Real Estate Market Shift & Divorce

Chris Muellenbach  |  July 13, 2022

As we read headlines every day about rising interest rates, increasing home values, and the challenges of affordability, I wanted to share some tips about what this market shift may mean for folks going through a divorce and whether they decide to keep or sell their house.

Keep & Buyout Tips:     

Qualifying for a loan is not easy anymore. Presuming one party needs to refinance in order to buy out the other party and keep the house, they need to be aware that the double whammy of rising interest rates and elevated home prices may make the decision moot. That’s why it’s vital that they contact a lender to get prequalified before spending time negotiating or seeking an order for buyout. 

Here’s why: What was possible a mere 2 months ago in terms of qualifying for a loan may not be possible now. 

The dramatic rise in interest rates, the likes of which many real estate agents and brokers today have never before seen, has sharply impacted affordability. Rates are now 2.7% higher than they were at the start of the year and are nearly double what they were last June. In fact, it now takes $150,000 more in annual income (national average) to afford the same house a buyer could afford at the beginning of the year. Higher debt-to-income ratios may be deal killers for buyouts.

Also — if the preapproval is more than 30 days old, it’s time to get a new one. In the real estate industry, we don’t consider a 30+ day old approval viable anymore. 

Sell the House Tips:

If a buyout is not possible and the only option is to sell the house, the current market impacts that as well. Here are some issues to consider:

    • Pricing the house right is critical. Overpricing a house in this market is like chasing a ball downhill — days on market pile up followed by price reductions, and the vultures start circling. If they price it right, however, it will have its best shot at selling for closest to its value in a reasonable amount of time.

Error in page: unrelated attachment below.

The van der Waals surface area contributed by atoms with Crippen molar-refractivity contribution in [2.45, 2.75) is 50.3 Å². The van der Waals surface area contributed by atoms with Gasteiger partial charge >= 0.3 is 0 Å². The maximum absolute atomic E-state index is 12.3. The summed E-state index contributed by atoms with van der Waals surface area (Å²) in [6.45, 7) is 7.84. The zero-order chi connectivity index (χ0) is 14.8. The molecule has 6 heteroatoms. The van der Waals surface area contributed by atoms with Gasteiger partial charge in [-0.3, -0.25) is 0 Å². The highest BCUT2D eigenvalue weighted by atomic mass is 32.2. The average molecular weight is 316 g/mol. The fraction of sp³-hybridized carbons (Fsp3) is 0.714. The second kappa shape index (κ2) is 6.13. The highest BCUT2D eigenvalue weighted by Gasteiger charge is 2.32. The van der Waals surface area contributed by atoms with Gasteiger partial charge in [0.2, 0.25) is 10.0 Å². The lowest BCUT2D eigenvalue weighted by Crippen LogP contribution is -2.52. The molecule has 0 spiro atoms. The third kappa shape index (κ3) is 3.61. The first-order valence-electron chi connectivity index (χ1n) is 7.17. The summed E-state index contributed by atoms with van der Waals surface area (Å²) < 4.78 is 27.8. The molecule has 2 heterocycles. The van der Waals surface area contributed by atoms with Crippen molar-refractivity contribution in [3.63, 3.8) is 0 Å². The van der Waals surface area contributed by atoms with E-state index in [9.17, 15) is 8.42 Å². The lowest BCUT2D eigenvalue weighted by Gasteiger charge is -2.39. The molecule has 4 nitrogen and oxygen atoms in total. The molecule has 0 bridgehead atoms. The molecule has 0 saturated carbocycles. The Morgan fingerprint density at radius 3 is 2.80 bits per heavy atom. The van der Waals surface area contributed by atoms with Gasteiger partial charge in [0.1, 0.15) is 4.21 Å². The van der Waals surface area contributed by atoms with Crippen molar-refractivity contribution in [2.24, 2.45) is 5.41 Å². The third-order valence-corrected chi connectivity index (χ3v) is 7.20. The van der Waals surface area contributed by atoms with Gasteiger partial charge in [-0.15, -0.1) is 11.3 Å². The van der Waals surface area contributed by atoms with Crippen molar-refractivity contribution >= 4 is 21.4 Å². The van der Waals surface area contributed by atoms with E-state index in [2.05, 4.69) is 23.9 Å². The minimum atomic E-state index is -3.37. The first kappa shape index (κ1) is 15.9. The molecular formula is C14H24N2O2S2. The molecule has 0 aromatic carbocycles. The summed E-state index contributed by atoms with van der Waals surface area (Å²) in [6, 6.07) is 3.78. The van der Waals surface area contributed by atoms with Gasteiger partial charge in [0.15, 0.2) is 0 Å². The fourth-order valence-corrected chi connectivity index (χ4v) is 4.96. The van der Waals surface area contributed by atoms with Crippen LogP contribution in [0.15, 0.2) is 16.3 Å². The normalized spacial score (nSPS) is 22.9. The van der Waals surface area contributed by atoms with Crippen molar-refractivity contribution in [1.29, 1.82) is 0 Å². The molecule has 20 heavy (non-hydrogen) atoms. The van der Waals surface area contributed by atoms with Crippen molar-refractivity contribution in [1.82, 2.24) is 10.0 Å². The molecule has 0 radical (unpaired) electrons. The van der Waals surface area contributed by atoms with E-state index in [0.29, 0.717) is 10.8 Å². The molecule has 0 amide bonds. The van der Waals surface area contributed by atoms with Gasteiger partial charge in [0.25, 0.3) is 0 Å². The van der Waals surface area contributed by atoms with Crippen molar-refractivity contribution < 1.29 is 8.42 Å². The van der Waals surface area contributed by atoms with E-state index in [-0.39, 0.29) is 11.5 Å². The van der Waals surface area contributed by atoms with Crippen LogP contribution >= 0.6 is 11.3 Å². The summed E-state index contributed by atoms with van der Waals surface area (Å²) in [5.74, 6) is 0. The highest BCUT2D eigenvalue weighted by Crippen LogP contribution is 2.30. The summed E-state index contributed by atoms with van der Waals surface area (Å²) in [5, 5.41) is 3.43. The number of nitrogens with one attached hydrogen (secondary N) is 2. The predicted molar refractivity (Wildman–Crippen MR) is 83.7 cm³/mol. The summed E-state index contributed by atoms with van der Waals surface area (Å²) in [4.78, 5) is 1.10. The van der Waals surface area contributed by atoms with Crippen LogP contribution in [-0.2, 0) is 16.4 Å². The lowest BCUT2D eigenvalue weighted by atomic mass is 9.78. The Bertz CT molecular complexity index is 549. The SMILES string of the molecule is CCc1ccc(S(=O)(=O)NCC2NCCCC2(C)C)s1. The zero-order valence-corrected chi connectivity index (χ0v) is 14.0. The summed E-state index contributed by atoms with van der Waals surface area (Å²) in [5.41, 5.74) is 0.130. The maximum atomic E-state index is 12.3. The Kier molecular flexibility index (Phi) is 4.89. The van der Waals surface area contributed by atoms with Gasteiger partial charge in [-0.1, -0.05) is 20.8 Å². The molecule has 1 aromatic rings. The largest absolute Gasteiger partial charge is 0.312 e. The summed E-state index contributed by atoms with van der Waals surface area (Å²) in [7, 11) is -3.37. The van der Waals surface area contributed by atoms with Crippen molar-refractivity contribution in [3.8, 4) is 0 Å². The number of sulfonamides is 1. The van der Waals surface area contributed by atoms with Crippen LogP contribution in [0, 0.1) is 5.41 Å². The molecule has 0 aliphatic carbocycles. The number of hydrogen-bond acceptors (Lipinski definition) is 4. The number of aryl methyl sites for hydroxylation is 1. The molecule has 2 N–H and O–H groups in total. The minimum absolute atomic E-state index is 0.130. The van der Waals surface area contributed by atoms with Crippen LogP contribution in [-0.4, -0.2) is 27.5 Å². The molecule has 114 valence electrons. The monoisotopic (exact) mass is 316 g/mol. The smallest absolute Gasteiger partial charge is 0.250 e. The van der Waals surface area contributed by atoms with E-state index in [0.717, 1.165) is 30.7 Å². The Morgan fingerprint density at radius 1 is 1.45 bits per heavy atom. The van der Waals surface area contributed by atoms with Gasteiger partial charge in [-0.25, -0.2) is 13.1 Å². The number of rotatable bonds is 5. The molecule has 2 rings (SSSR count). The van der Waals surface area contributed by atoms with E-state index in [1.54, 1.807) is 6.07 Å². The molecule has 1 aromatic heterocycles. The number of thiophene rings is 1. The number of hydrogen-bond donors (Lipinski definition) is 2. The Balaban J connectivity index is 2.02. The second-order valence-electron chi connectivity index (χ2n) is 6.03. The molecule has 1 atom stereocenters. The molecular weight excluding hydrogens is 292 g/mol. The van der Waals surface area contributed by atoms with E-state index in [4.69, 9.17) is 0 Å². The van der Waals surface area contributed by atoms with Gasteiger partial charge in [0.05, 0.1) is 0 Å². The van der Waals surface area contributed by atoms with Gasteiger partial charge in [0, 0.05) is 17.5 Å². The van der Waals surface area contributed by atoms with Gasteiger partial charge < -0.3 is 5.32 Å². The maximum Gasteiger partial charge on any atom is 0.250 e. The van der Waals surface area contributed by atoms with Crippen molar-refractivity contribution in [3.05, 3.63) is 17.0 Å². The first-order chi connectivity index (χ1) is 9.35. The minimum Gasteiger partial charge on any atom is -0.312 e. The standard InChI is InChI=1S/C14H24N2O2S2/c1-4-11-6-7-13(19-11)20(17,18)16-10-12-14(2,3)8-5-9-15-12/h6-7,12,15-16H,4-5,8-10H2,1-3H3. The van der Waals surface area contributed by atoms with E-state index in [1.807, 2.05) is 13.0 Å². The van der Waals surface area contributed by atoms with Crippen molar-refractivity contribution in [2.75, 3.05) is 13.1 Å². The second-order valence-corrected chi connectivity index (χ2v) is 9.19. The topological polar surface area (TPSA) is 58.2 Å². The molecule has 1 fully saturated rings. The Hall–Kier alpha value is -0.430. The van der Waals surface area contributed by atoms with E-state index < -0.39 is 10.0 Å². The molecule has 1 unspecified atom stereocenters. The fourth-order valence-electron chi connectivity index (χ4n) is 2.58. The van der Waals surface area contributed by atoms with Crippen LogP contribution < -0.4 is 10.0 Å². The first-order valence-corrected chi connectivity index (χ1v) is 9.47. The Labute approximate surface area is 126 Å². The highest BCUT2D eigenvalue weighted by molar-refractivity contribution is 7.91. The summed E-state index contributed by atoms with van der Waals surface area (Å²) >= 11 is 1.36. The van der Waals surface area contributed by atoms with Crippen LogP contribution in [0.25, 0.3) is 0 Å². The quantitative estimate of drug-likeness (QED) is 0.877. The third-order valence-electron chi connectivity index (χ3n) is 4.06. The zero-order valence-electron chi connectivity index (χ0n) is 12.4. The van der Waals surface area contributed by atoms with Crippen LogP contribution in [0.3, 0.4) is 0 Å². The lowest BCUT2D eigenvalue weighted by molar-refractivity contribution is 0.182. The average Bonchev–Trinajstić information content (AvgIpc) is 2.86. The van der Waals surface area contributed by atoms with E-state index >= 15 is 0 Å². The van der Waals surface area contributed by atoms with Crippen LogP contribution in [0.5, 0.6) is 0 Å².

• Buyers will demand more. As the red-hot seller’s market starts cooling, we can expect buyers to demand repairs, closing costs, and buyer-favorable terms which are normal negotiation features of more balanced markets. It’s not going to be unusual for sellers to balk at these requests, until they realize they’re not in the driver’s seat they’ve been used to sitting in. It might take a few missed opportunities before they learn their new position at the negotiating table. 
  • Condition is going to be even more important. Ever since the rise of real estate shows like those on HGTV, buyers have demanded a model-like condition in homes they tour. However in a market with inventory levels rising daily, it will often boil down to a beauty contest — and the winners are the pretty ones. 
  • No showing left behind!  It’s true: The divorcing party living in the house frequently declines showings and holds up access. Showings will become more infrequent, which means that each and every one is valuable. In the climate we’re headed towards, this will impact the sellability and the value by becoming stigmatized in the community (Realtors talk) and by racking up days on market (think of this as the “desperation meter.”). 

From my experience, it can be a challenge to get selling homeowners in the right frame of mind when they are in the middle of a market shift. The market shift often happens faster than the mindset shift does and this is an expensive delay. Using the most current data and trends can often tell the story so that clients are prepared and realistic.

As always, please feel free to reach out to me with any questions about the real property matters in your case. 


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